News 31st July 2013

UK Government launches BETA of new tool for interrogating government spending

by Tim Hughes

The UK Government has just launched a BETA version of a new tool for interrogating government spending called GIST – Government Interrogating Spending Tool:

A press release by the Cabinet Office states that:

powerful new online tool which presents taxpayers with an unprecedented view of how their money is spent was launched today by Cabinet Office Minister Chloë Smith. Opening the government’s books in this way will increase accountability and transparency, paving the way for further savings.

One of the first of its kind in the world, the Government Interrogating Spending Tool – GIST for short – represents the next stage in the government’s transparency agenda.

Easily accessible to the public, GIST presents departmental spending data in a clear, intuitive and user-friendly manner, which allows users to monitor and compare spending by different government departments. Previously this data was only published in clunky spreadsheet form, and the data was complicated to interpret and difficult to compare.

As more data is added to GIST over time, users will also be able to make historical comparisons and identify trends. They can also see a breakdown of what each area of spending costs them personally.

Chloë Smith said:

The government will leave no stone unturned when it comes to dealing with the deficit. Greater transparency can help us identify wasteful spending. That’s why we’re launching a new, easy-to-use, interactive tool that gives the public the chance to compare data in a smart and intuitive format.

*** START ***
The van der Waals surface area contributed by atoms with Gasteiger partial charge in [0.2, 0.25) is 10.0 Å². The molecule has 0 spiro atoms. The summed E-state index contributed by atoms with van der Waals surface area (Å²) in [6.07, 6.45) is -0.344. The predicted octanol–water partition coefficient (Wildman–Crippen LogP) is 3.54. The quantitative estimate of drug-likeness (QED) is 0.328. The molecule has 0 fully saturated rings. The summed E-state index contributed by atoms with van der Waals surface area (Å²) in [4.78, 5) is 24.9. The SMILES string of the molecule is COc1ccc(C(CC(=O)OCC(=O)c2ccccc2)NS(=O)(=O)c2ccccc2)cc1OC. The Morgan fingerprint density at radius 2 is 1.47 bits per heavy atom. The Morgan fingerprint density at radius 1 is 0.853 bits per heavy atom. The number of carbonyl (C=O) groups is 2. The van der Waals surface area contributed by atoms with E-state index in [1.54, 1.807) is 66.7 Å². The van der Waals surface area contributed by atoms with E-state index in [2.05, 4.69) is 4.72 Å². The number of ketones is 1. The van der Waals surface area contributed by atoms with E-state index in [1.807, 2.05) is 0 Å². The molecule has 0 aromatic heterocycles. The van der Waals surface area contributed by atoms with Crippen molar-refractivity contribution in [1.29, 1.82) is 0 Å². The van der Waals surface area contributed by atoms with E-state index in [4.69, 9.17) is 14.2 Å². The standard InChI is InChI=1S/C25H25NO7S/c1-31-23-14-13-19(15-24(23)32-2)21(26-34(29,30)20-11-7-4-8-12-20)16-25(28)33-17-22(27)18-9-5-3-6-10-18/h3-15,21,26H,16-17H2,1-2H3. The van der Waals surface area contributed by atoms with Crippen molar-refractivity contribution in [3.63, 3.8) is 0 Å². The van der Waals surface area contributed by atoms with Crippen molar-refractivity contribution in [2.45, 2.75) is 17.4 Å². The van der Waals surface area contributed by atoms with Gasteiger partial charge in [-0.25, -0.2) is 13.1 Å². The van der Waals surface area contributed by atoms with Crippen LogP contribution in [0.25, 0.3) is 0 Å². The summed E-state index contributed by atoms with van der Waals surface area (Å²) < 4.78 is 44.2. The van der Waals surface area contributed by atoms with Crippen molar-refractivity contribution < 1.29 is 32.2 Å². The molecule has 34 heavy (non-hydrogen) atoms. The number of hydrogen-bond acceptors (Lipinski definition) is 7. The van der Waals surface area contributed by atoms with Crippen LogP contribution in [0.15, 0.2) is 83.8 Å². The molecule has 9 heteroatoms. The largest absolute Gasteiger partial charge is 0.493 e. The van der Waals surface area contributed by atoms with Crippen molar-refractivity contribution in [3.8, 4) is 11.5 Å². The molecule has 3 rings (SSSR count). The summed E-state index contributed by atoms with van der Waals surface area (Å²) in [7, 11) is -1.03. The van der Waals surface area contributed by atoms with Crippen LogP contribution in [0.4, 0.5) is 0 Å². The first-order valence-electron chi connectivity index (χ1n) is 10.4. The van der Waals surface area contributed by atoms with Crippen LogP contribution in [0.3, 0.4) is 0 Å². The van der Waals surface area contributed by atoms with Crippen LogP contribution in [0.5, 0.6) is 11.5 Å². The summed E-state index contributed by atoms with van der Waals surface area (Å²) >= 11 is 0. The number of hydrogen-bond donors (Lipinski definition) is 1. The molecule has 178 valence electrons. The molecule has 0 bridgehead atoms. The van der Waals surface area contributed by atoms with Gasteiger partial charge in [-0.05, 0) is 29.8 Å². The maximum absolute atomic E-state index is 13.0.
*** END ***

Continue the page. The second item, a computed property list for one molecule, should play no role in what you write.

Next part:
GIST, for the first time, lays open the government’s books and crucially provides a user-friendly tool with which to analyse the data. This puts meaningful information and analysis at the fingertips of all.

Stephen Kelly, Chief Operating Officer for government, said:

Last year we saved £10 billion, but we know that to bring costs down further and achieve the lowest sustainable cost base for government, we need to use data more effectively. By publishing better information about departmental spending, and comparing departmental performance alongside external benchmarks, we will find new ways to save money for taxpayers.

Matthew Sinclair, Chief Executive of the TaxPayers’ Alliance, said:

For too long Whitehall has kept taxpayers in the dark about how their cash is spent, so putting more data online is a huge step forward for transparency. What’s more, the GIST makes government spending simple to understand, so it is easier for taxpayers to root out waste. After all, power should be in the hands of those who are footing the bills, not those who are spending other people’s money.

Part of the Civil Service Reform Plan, the importance of consistent and comparable management information has been consistently raised by Lord Browne and other government non-executive directors and is a long-standing priority for the Cabinet Office.

Better data about government spending and performance helps drive up performance and highlights areas for further efficiency savings, which last year shaved £10 billion from the cost of Whitehall.

GIST allows users to view 2 sets of data:

  • the Online System for Central Accounting and Reporting (OSCAR), a financial information reporting system used by HM Treasury
  • the Quarterly Data Summary (QDS), which is collected by the Cabinet Office to give managers a snapshot of current performance and compare this against historical data

In the past, it was difficult for government to easily compare how different parts of Whitehall spent public money. The federal nature of Whitehall meant departments developed different systems for collecting data, even where 2 departments were spending money on a similar function, such as HR or procurement.

Creating GIST is one of the ways in which the government is responding tolast month’s report by former Logica CEO Dr Martin Read, which recommended steps to improve the quality, consistency and presentation of management information from across government.

Leave a comment below to share what you think of the tool.


There’s some early analysis of the tool from the Open Knowledge Foundation here: